Each year on May 15, Kyoto sees the Aoi Festival, one of the three most important religious festivals. It consists of an elegant procession through the main streets of Kyoto, where more than 500 people don beautiful traditional costumes from the Heian Period (the peak flourishing of Japanese art and culture, where even the name “Heian” stands for “peace and tranquility”).
The name Aoi comes from the hollyhock (aoi) leaves that decorate the costumes and ornaments used in the parade.
The 700 m long colorful parade leaves from the Kyoto Imperial Palace and goes north to the Kamo shrines: Shimogamo Shrine and Kamigamo Shrine, two of the city’s oldest shrines, whose deities are known as protectors of Kyoto.
It’s an extraordinarily picturesque event where you can see men on horses, huge flower bouquets, beautifully adorned ox drawn carts, and young women clad in elegant kimono.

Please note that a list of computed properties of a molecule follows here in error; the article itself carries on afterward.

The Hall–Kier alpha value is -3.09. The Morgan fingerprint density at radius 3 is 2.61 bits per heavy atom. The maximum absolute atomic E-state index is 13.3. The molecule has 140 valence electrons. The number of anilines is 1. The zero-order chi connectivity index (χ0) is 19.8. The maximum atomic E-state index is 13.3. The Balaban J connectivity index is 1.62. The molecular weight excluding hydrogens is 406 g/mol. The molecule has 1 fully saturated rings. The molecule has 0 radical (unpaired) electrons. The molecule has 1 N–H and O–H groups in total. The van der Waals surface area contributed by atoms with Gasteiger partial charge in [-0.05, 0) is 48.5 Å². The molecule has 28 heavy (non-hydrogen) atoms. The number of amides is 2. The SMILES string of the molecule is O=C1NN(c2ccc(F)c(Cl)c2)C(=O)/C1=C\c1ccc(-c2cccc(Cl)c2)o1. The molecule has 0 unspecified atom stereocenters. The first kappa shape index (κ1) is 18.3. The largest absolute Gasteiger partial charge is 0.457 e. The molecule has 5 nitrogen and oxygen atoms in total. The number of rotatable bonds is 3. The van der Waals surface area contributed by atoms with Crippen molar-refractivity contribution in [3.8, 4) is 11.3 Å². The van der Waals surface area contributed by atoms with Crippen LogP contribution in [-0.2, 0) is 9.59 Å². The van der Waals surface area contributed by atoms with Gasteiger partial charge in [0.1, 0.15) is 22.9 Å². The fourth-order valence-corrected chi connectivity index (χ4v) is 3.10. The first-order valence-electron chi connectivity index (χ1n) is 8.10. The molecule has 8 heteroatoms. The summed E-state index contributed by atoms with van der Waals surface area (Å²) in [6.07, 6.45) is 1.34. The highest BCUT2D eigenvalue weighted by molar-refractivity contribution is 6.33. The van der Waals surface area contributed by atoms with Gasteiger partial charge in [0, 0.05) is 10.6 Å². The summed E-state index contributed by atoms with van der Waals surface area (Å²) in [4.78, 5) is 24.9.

There are two main characters in the festival: the Imperial Messenger and the Saio-Dai.
The Imperial Messenger is the one who leads the ceremony on horseback.
The Saiō-Dai’s role is to maintain ritual purity and to represent the Emperor. She is played by an unmarried woman and she is chosen each year. She wears an exquisitely colored traditional kimono, which comes in 12 layers and weighs no less than 30 kg!